Obama and the Free-Rider Phenomenon

March 17, 2016 Topic: Security Blog Brand: The Skeptics Tags: Obama DoctrineSaudiSecurityPoliticsDefense

Obama and the Free-Rider Phenomenon

Obama makes no bones about it. "Free riders aggravate me," he tells Goldberg.

Amidst the continuous obsession over Donald Trump's candidacy, the riots at his rallies, and the stories of Marco Rubio's political downfall lie a remarkably comprehensive and candid interview in this month's edition of the Atlantic between President Barack Obama and writer Jeffrey Goldberg. The series of interviews, eighteen pages long, is filled with juicy nuggets about how Obama views the world, why he believes that reversing course on a bombing campaign against the Assad regime was one of the proudest moments of his presidency, and why he loathes what he terms the Washington foreign policy establishment.

If Jeffrey Goldberg ever wants to retire as a columnist, he mighṯ want to look into being a therapist. President Obama, a man commonly described as cool, detached and aloof, was as reflective on his successes and failures as he has ever been. He sees the light at the end of the tunnel and clearly wants to set the record straight on his foreign policy legacy before he leaves the presidency.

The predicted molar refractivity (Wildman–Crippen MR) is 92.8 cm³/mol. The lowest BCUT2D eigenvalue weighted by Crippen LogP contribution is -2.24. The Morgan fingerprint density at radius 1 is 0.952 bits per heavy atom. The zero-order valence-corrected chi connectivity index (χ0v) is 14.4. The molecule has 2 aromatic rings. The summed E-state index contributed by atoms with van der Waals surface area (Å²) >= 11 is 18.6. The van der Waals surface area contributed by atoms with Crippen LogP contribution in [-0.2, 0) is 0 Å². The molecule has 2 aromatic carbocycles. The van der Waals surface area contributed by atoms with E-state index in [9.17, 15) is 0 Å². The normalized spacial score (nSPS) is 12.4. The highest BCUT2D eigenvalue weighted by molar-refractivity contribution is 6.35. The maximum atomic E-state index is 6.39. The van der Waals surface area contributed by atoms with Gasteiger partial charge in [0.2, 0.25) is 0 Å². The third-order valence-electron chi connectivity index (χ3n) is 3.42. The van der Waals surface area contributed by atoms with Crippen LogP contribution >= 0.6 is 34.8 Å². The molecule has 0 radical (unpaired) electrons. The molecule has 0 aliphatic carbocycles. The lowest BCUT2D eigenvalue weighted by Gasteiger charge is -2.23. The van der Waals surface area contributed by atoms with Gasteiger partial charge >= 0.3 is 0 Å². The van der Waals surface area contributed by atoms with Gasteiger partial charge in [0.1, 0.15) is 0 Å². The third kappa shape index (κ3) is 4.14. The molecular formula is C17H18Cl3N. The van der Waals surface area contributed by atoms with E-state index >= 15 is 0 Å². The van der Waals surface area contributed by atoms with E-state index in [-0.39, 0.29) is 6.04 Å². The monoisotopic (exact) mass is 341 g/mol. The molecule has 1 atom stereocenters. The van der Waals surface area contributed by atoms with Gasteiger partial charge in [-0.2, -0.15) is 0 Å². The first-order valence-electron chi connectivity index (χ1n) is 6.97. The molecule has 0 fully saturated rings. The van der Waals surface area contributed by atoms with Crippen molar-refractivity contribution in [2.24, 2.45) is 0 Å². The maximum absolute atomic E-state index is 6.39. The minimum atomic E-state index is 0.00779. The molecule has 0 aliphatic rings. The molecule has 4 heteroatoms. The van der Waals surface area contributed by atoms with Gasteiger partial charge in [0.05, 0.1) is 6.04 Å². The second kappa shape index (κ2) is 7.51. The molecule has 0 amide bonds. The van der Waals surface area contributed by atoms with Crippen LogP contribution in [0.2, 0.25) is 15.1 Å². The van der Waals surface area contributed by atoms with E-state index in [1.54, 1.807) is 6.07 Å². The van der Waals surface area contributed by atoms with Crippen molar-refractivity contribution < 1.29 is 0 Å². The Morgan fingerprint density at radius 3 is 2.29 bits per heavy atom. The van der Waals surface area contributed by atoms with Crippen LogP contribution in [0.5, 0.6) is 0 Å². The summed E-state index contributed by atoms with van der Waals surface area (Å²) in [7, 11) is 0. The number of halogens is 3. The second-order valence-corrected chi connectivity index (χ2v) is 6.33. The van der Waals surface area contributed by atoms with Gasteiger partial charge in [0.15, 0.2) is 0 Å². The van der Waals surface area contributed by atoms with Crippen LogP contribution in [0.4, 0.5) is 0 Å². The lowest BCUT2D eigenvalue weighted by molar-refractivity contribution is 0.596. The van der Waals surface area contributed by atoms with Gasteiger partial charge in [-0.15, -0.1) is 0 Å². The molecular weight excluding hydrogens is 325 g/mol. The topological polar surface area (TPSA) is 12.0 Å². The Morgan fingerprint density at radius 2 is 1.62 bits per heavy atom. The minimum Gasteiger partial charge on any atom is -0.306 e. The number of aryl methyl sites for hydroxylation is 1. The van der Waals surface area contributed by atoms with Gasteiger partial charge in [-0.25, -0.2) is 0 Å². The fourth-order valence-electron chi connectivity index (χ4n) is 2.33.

There is a lot of rich detail in Goldberg's piece. In one illuminating story, Goldberg paints a picture of America's allies in the Middle East befuddled and angry about Obama's decision to avoid using military force in Syria after the Assad regime killed about 1,400 civilians with sarin gas. "The Saudis," Goldberg writes, "were infuriated" that President Obama failed to do what he promised to do a year earlier, when he stated publicly that any use of chemical weapons by Bashar al-Assad would provoke a tough U.S. response. UAE Crown Prince Mohammed bin Zayed "fumed to American visitors that the U.S. was led by an ‘untrustworthy’ president." Indeed, of all of the decisions that Obama has made, there is perhaps none as divisive as his kicking the use of U.S. military to the Congress.